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A pretty font won't magically turn a C paper into an A, but paying attention to the basics of good page composition and avoiding certain common design disasters and amateur mistakes can make a good paper or presentation shine brighter than the rest of the pack.
Even consistent application of the style guidelines prescribed by your instructor can boost your grade.
Many student group and individual projects may rely on Microsoft PowerPoint presentations.
While PowerPoint isn't desktop publishing software, you can make a better presentation when you apply desktop publishing and graphic design principles to your slides.
For school projects you may find that Microsoft Word and PowerPoint serve your needs well. There are also free alternatives such as the Apache OpenOffice Productivity Suite. But if you want to use real desktop publishing software, don't forget that you may quality for academic pricing.
- Less is More. If your class is about graphic design you can get away with a lot more than for, say, a biology class. Simplicity and attention to detail will serve you better than lots of color and some flashy fonts. One Font Can Be Better Than Two and not be boring if you do it right.
- Don't Just Right Moar Words. Focus first on the content then proofread, proofread, proofread. It's a key part of doing desktop publishing of any kind.
- Before You Create a Slide Presentation (or any type of presentation in print or on-screen) heed these 3 simple PowerPoint Rules. Sure, some of these tips are aimed at business presentations but getting good grades is serious business. You'll notice that the rules repeat many of the common desktop publishing guidelines to use fewer fonts, less clip art, and maintain slide to slide (or page to page) consistency. Just remember, you're aiming for consistently good, not consistently bad.
Desktop publishing doesn't discriminate. You can be rich or poor, left-brain or right-brain, on your own or part of a group. The use of desktop publishing and good principles of design allows anyone to communicate more effectively and look better in print (or on-screen). What are you waiting for? Learn how to do desktop publishing.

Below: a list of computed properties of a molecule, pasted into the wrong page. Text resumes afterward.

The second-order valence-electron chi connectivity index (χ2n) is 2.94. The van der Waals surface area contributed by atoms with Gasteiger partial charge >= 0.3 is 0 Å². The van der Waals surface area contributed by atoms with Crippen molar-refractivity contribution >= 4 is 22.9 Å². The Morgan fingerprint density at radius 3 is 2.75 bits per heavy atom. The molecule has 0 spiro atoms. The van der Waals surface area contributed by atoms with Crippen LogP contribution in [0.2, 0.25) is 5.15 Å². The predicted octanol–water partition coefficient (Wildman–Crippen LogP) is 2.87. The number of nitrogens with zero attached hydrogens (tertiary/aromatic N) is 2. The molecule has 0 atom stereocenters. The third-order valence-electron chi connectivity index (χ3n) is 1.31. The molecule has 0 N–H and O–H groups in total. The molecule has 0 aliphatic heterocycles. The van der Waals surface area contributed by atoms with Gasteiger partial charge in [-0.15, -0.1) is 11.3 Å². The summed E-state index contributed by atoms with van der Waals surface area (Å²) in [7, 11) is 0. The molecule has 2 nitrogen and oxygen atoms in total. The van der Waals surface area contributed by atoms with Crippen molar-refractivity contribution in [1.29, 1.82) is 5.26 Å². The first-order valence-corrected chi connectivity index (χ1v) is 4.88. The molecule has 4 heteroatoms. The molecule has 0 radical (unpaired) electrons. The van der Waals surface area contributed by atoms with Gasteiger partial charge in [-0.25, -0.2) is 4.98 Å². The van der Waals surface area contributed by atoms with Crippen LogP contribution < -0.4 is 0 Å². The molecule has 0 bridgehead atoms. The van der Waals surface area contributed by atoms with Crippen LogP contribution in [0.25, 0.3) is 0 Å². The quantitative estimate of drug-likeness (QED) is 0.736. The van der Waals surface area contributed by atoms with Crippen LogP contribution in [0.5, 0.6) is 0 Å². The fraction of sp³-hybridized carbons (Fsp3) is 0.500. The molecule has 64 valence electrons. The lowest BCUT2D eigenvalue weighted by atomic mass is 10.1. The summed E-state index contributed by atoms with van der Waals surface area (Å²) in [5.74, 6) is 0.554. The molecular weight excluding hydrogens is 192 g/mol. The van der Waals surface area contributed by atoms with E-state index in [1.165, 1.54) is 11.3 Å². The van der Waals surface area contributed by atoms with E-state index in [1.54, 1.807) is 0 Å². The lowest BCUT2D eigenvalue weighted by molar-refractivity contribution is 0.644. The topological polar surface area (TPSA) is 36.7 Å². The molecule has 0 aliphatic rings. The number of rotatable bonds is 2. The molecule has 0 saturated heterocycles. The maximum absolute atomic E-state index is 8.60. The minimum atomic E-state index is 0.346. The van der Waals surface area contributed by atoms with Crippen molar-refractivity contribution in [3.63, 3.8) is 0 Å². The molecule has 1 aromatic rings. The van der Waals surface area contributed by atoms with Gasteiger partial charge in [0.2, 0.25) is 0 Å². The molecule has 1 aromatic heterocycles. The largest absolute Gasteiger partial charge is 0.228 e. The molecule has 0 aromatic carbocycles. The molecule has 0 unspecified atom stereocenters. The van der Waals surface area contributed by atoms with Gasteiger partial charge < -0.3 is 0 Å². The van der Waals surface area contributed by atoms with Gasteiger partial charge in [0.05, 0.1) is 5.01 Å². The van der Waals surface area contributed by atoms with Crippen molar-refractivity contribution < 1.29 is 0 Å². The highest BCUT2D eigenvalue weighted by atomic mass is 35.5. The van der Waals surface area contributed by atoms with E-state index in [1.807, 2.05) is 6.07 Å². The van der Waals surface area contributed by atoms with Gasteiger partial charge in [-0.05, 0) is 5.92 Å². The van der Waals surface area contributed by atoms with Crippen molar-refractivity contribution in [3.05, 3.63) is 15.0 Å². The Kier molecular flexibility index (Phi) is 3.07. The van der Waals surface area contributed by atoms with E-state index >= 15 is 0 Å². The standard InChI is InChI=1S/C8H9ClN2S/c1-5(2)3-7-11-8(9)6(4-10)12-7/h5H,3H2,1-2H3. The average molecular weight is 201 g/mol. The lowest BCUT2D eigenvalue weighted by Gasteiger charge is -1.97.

Are you currently enrolled in a desktop publishing class of any kind? Vote in the poll about your reasons for doing so.
|Pick Your Path to Desktop Publishing|
|Three of these 7 paths correspond to the tabs at the top of the site. These pages take you through a topic either step-by-step from top to bottom or by grouping related subjects and materials.|
|Get Started:||Basic Guidelines and Requirements for Desktop Publishing|
|Choose Software:||Desktop Publishing and Design Software|
|Tips & Tutorials:||How to Do Desktop Publishing|
|Training, Education, Jobs:||Careers in Desktop Publishing|
|In the Classroom:||Back to School With Desktop Publishing|
|Make Something:||Things to Make Using Desktop Publishing|
|Use Templates:||Templates for Print and Web Publishing|
|Find the Information You Need|
|Desktop Publishing Information:||What it is, skills needed, finding a job, starting a desktop publishing business.|
|Graphic Design Information:||How it relates to desktop publishing, education required, principles of graphic design, the creative process, employment vs. self-employment.|
|Typography Information:||Basics, detailed text composition tutorials, technical font issues, finding and using fonts, how to make fonts.|